• Many foods naturally contain vitamin C, and some are available inorganically.
  • Vitamin A is actually a fat-soluble vitamin, which means it is stored in your body's fat cells, but it must be replenished on a regular basis.
  • Vitamin C, on the other hand, is a water-soluble vitamin, meaning it dissolves in water. Except for vitamin B12, our body only retains water-soluble vitamins for a few weeks to months before excreting them through our urine. Hence, we should take water-soluble vitamins on a regular basis (Vitamins A, C and E, n.d.).


After knowing all these differentiating points between Vitamin, A and Vitamin C, we have come to know their importance for our overall health. We also came across some interesting and new facts about these two vitamins that further added to our knowledge. Therefore, to conclude, we can say that it’s very essential to maintain a healthy balance of these two vitamins in our body.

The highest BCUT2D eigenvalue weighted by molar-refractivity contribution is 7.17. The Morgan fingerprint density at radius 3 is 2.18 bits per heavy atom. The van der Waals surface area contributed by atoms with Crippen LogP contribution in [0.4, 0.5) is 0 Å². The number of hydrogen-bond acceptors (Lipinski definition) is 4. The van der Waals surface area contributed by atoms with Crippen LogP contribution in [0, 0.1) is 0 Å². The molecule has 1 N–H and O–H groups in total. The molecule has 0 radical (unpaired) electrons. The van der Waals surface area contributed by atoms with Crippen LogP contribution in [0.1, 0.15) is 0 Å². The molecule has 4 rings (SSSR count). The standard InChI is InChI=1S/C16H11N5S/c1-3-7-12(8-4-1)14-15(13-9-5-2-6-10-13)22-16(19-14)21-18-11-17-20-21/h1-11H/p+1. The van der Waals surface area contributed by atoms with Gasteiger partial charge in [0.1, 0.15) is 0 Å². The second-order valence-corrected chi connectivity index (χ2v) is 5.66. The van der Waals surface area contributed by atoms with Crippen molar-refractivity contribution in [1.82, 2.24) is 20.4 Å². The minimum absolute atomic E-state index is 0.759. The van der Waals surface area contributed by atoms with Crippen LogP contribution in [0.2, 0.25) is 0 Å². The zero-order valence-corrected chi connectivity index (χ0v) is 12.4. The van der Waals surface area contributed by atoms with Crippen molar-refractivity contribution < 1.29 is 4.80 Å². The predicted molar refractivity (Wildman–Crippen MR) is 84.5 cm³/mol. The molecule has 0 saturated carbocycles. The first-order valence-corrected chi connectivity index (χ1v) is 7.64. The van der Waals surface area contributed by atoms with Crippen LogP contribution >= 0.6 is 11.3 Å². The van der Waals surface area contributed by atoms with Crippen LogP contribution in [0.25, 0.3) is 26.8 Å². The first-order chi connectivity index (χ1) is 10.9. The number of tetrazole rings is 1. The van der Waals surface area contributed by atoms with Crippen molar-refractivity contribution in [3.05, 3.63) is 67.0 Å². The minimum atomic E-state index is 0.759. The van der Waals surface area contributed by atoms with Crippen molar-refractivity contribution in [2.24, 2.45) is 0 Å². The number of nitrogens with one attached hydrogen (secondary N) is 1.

• Vitamin A. (n.d.). Retrieved from WIKIPEDIA: https://en.wikipedia.org/wiki/Vitamin_A
  • Vitamin C. (n.d.). Retrieved from WIKIPEDIA: https://en.wikipedia.org/wiki/Vitamin_C
  • Vitamins A, C and E. (n.d.). Retrieved from VERSUS ARTHRITIS: https://www.versusarthritis.org/about-arthritis/complementary-and-alternative-treatments/types-of-complementary-treatments/vitamins-a-c-and-e/


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"Difference Between Vitamin A and Vitamin C." Diffzy.com, 2023. Thu. 23 Mar. 2023. <https://www.diffzy.com/article/difference-between-vitamin-a-and-vitamin-c-477>.